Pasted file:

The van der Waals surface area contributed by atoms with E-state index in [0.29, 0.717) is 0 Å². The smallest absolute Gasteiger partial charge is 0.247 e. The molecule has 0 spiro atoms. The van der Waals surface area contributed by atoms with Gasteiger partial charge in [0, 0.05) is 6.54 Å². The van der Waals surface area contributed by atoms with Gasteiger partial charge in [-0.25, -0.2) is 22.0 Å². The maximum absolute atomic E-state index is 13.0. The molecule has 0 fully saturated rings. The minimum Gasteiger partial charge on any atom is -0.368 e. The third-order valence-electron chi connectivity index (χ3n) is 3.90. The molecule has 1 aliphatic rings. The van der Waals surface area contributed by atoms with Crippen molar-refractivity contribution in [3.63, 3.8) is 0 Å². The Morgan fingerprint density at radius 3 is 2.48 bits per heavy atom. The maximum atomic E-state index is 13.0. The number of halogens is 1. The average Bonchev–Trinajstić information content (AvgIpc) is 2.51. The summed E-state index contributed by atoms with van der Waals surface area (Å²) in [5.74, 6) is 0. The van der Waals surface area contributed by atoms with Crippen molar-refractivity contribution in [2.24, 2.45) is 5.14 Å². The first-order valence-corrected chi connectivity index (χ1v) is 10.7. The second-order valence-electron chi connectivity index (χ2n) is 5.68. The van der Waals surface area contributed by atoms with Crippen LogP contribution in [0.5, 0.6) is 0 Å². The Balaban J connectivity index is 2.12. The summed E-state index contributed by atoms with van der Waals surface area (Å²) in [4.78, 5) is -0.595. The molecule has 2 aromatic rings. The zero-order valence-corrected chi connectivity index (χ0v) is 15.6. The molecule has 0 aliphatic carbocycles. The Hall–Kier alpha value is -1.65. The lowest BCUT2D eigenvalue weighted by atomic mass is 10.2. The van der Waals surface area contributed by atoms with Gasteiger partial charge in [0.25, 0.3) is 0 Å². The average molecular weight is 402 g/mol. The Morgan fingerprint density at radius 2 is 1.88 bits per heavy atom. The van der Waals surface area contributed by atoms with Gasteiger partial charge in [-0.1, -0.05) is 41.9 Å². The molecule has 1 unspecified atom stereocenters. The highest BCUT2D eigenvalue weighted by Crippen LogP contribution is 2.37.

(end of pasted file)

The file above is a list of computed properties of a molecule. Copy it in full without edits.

The van der Waals surface area contributed by atoms with E-state index in [0.29, 0.717) is 0 Å². The smallest absolute Gasteiger partial charge is 0.247 e. The molecule has 0 spiro atoms. The van der Waals surface area contributed by atoms with Gasteiger partial charge in [0, 0.05) is 6.54 Å². The van der Waals surface area contributed by atoms with Gasteiger partial charge in [-0.25, -0.2) is 22.0 Å². The maximum absolute atomic E-state index is 13.0. The molecule has 0 fully saturated rings. The minimum Gasteiger partial charge on any atom is -0.368 e. The third-order valence-electron chi connectivity index (χ3n) is 3.90. The molecule has 1 aliphatic rings. The van der Waals surface area contributed by atoms with Crippen molar-refractivity contribution in [3.63, 3.8) is 0 Å². The Morgan fingerprint density at radius 3 is 2.48 bits per heavy atom. The maximum atomic E-state index is 13.0. The number of halogens is 1. The average Bonchev–Trinajstić information content (AvgIpc) is 2.51. The summed E-state index contributed by atoms with van der Waals surface area (Å²) in [5.74, 6) is 0. The van der Waals surface area contributed by atoms with Crippen molar-refractivity contribution in [2.24, 2.45) is 5.14 Å². The first-order valence-corrected chi connectivity index (χ1v) is 10.7. The second-order valence-electron chi connectivity index (χ2n) is 5.68. The van der Waals surface area contributed by atoms with Crippen LogP contribution in [0.5, 0.6) is 0 Å². The Balaban J connectivity index is 2.12. The summed E-state index contributed by atoms with van der Waals surface area (Å²) in [4.78, 5) is -0.595. The molecule has 2 aromatic rings. The zero-order valence-corrected chi connectivity index (χ0v) is 15.6. The molecule has 0 aliphatic carbocycles. The Hall–Kier alpha value is -1.65. The lowest BCUT2D eigenvalue weighted by atomic mass is 10.2. The van der Waals surface area contributed by atoms with Gasteiger partial charge in [0.25, 0.3) is 0 Å². The average molecular weight is 402 g/mol. The Morgan fingerprint density at radius 2 is 1.88 bits per heavy atom. The van der Waals surface area contributed by atoms with Gasteiger partial charge in [-0.1, -0.05) is 41.9 Å². The molecule has 1 unspecified atom stereocenters. The highest BCUT2D eigenvalue weighted by Crippen LogP contribution is 2.37.